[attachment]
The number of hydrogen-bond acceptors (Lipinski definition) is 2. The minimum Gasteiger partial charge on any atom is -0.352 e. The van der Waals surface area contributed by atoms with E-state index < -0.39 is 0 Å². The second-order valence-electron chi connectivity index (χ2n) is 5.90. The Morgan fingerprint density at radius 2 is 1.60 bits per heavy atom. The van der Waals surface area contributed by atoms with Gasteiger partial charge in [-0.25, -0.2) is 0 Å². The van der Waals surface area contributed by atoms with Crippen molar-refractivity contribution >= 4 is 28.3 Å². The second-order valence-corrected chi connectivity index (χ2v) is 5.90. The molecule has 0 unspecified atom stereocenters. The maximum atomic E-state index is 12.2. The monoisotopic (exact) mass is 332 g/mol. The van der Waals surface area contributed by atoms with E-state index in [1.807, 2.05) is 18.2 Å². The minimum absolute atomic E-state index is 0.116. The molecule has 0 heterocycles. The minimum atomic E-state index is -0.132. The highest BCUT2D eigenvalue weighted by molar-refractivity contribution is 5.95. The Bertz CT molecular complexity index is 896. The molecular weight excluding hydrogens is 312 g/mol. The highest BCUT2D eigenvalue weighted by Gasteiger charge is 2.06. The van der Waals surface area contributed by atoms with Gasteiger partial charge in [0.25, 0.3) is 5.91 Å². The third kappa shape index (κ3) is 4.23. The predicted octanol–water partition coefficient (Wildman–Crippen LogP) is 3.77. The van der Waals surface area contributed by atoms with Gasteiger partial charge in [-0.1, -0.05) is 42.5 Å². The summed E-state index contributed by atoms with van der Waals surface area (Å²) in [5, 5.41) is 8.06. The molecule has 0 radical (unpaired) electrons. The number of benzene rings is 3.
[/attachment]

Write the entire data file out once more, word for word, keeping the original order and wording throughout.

The number of hydrogen-bond acceptors (Lipinski definition) is 2. The minimum Gasteiger partial charge on any atom is -0.352 e. The van der Waals surface area contributed by atoms with E-state index < -0.39 is 0 Å². The second-order valence-electron chi connectivity index (χ2n) is 5.90. The Morgan fingerprint density at radius 2 is 1.60 bits per heavy atom. The van der Waals surface area contributed by atoms with Gasteiger partial charge in [-0.25, -0.2) is 0 Å². The van der Waals surface area contributed by atoms with Crippen molar-refractivity contribution >= 4 is 28.3 Å². The second-order valence-corrected chi connectivity index (χ2v) is 5.90. The molecule has 0 unspecified atom stereocenters. The maximum atomic E-state index is 12.2. The monoisotopic (exact) mass is 332 g/mol. The van der Waals surface area contributed by atoms with E-state index in [1.807, 2.05) is 18.2 Å². The minimum absolute atomic E-state index is 0.116. The molecule has 0 heterocycles. The minimum atomic E-state index is -0.132. The highest BCUT2D eigenvalue weighted by molar-refractivity contribution is 5.95. The Bertz CT molecular complexity index is 896. The molecular weight excluding hydrogens is 312 g/mol. The highest BCUT2D eigenvalue weighted by Gasteiger charge is 2.06. The van der Waals surface area contributed by atoms with Gasteiger partial charge in [0.25, 0.3) is 5.91 Å². The third kappa shape index (κ3) is 4.23. The predicted octanol–water partition coefficient (Wildman–Crippen LogP) is 3.77. The van der Waals surface area contributed by atoms with Gasteiger partial charge in [-0.1, -0.05) is 42.5 Å². The summed E-state index contributed by atoms with van der Waals surface area (Å²) in [5, 5.41) is 8.06. The molecule has 0 radical (unpaired) electrons. The number of benzene rings is 3.